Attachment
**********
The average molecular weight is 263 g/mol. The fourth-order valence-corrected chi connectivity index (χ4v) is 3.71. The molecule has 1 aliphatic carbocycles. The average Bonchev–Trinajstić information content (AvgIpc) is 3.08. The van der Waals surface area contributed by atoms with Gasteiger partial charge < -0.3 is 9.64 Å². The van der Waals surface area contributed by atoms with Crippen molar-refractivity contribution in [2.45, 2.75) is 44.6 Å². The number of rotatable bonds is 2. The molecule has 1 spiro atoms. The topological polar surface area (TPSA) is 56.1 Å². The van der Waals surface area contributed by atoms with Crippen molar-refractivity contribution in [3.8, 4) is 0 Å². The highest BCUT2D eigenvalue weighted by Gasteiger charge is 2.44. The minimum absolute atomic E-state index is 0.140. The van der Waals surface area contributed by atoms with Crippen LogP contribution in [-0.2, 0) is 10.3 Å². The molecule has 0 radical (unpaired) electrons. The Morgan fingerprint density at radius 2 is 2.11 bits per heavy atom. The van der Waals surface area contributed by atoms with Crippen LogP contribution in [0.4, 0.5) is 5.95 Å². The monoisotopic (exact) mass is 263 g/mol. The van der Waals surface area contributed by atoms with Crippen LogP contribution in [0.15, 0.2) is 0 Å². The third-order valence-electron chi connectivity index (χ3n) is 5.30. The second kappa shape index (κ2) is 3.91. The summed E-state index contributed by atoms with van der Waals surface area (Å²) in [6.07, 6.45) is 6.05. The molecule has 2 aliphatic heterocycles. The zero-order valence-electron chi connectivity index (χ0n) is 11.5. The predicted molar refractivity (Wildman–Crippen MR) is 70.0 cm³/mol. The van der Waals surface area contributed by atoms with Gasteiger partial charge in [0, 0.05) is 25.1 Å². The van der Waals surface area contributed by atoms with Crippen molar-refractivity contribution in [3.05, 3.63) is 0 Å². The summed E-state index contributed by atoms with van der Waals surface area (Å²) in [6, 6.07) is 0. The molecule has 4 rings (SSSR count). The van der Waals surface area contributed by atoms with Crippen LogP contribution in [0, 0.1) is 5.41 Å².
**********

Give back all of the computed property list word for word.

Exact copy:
The average molecular weight is 263 g/mol. The fourth-order valence-corrected chi connectivity index (χ4v) is 3.71. The molecule has 1 aliphatic carbocycles. The average Bonchev–Trinajstić information content (AvgIpc) is 3.08. The van der Waals surface area contributed by atoms with Gasteiger partial charge < -0.3 is 9.64 Å². The van der Waals surface area contributed by atoms with Crippen molar-refractivity contribution in [2.45, 2.75) is 44.6 Å². The number of rotatable bonds is 2. The molecule has 1 spiro atoms. The topological polar surface area (TPSA) is 56.1 Å². The van der Waals surface area contributed by atoms with Crippen molar-refractivity contribution in [3.8, 4) is 0 Å². The highest BCUT2D eigenvalue weighted by Gasteiger charge is 2.44. The minimum absolute atomic E-state index is 0.140. The van der Waals surface area contributed by atoms with Crippen LogP contribution in [-0.2, 0) is 10.3 Å². The molecule has 0 radical (unpaired) electrons. The Morgan fingerprint density at radius 2 is 2.11 bits per heavy atom. The van der Waals surface area contributed by atoms with Crippen LogP contribution in [0.4, 0.5) is 5.95 Å². The monoisotopic (exact) mass is 263 g/mol. The van der Waals surface area contributed by atoms with Crippen LogP contribution in [0.15, 0.2) is 0 Å². The third-order valence-electron chi connectivity index (χ3n) is 5.30. The second kappa shape index (κ2) is 3.91. The summed E-state index contributed by atoms with van der Waals surface area (Å²) in [6.07, 6.45) is 6.05. The molecule has 2 aliphatic heterocycles. The zero-order valence-electron chi connectivity index (χ0n) is 11.5. The predicted molar refractivity (Wildman–Crippen MR) is 70.0 cm³/mol. The van der Waals surface area contributed by atoms with Gasteiger partial charge in [0, 0.05) is 25.1 Å². The van der Waals surface area contributed by atoms with Crippen molar-refractivity contribution in [3.05, 3.63) is 0 Å². The summed E-state index contributed by atoms with van der Waals surface area (Å²) in [6, 6.07) is 0. The molecule has 4 rings (SSSR count). The van der Waals surface area contributed by atoms with Crippen LogP contribution in [0, 0.1) is 5.41 Å².